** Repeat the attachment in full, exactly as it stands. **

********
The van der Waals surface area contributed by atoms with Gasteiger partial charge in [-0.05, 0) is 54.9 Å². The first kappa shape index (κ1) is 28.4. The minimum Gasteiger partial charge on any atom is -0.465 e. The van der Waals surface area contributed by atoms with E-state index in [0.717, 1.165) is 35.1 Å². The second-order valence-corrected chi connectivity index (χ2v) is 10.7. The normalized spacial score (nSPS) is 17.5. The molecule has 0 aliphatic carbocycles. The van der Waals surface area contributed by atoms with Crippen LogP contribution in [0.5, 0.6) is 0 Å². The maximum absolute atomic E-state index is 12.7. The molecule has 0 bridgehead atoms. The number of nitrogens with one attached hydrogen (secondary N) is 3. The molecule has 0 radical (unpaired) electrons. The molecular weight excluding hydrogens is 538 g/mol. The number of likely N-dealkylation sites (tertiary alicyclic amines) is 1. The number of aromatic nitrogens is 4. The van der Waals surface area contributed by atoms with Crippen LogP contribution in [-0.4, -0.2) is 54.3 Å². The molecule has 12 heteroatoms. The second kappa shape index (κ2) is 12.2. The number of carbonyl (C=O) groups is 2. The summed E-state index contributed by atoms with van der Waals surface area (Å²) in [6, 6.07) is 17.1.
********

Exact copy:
The van der Waals surface area contributed by atoms with Gasteiger partial charge in [-0.05, 0) is 54.9 Å². The first kappa shape index (κ1) is 28.4. The minimum Gasteiger partial charge on any atom is -0.465 e. The van der Waals surface area contributed by atoms with E-state index in [0.717, 1.165) is 35.1 Å². The second-order valence-corrected chi connectivity index (χ2v) is 10.7. The normalized spacial score (nSPS) is 17.5. The molecule has 0 aliphatic carbocycles. The van der Waals surface area contributed by atoms with Crippen LogP contribution in [0.5, 0.6) is 0 Å². The maximum absolute atomic E-state index is 12.7. The molecule has 0 bridgehead atoms. The number of nitrogens with one attached hydrogen (secondary N) is 3. The molecule has 0 radical (unpaired) electrons. The molecular weight excluding hydrogens is 538 g/mol. The number of likely N-dealkylation sites (tertiary alicyclic amines) is 1. The number of aromatic nitrogens is 4. The van der Waals surface area contributed by atoms with Crippen LogP contribution in [-0.4, -0.2) is 54.3 Å². The molecule has 12 heteroatoms. The second kappa shape index (κ2) is 12.2. The number of carbonyl (C=O) groups is 2. The summed E-state index contributed by atoms with van der Waals surface area (Å²) in [6, 6.07) is 17.1.